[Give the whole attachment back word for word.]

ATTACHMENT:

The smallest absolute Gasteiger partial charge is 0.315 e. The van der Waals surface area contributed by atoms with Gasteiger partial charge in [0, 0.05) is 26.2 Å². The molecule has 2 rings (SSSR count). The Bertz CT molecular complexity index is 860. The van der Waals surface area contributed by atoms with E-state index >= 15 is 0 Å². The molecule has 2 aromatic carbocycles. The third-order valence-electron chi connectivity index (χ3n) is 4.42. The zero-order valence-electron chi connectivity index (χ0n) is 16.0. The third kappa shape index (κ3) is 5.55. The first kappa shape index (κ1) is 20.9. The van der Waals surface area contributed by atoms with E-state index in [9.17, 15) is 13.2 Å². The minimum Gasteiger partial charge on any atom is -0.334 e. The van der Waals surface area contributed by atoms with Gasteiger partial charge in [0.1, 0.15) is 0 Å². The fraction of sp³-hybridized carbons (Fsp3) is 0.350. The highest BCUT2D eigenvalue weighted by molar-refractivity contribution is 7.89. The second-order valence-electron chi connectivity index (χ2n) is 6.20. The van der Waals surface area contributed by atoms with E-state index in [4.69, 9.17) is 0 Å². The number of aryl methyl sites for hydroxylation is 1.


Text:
The smallest absolute Gasteiger partial charge is 0.315 e. The van der Waals surface area contributed by atoms with Gasteiger partial charge in [0, 0.05) is 26.2 Å². The molecule has 2 rings (SSSR count). The Bertz CT molecular complexity index is 860. The van der Waals surface area contributed by atoms with E-state index >= 15 is 0 Å². The molecule has 2 aromatic carbocycles. The third-order valence-electron chi connectivity index (χ3n) is 4.42. The zero-order valence-electron chi connectivity index (χ0n) is 16.0. The third kappa shape index (κ3) is 5.55. The first kappa shape index (κ1) is 20.9. The van der Waals surface area contributed by atoms with E-state index in [9.17, 15) is 13.2 Å². The minimum Gasteiger partial charge on any atom is -0.334 e. The van der Waals surface area contributed by atoms with Gasteiger partial charge in [0.1, 0.15) is 0 Å². The fraction of sp³-hybridized carbons (Fsp3) is 0.350. The highest BCUT2D eigenvalue weighted by molar-refractivity contribution is 7.89. The second-order valence-electron chi connectivity index (χ2n) is 6.20. The van der Waals surface area contributed by atoms with E-state index in [4.69, 9.17) is 0 Å². The number of aryl methyl sites for hydroxylation is 1.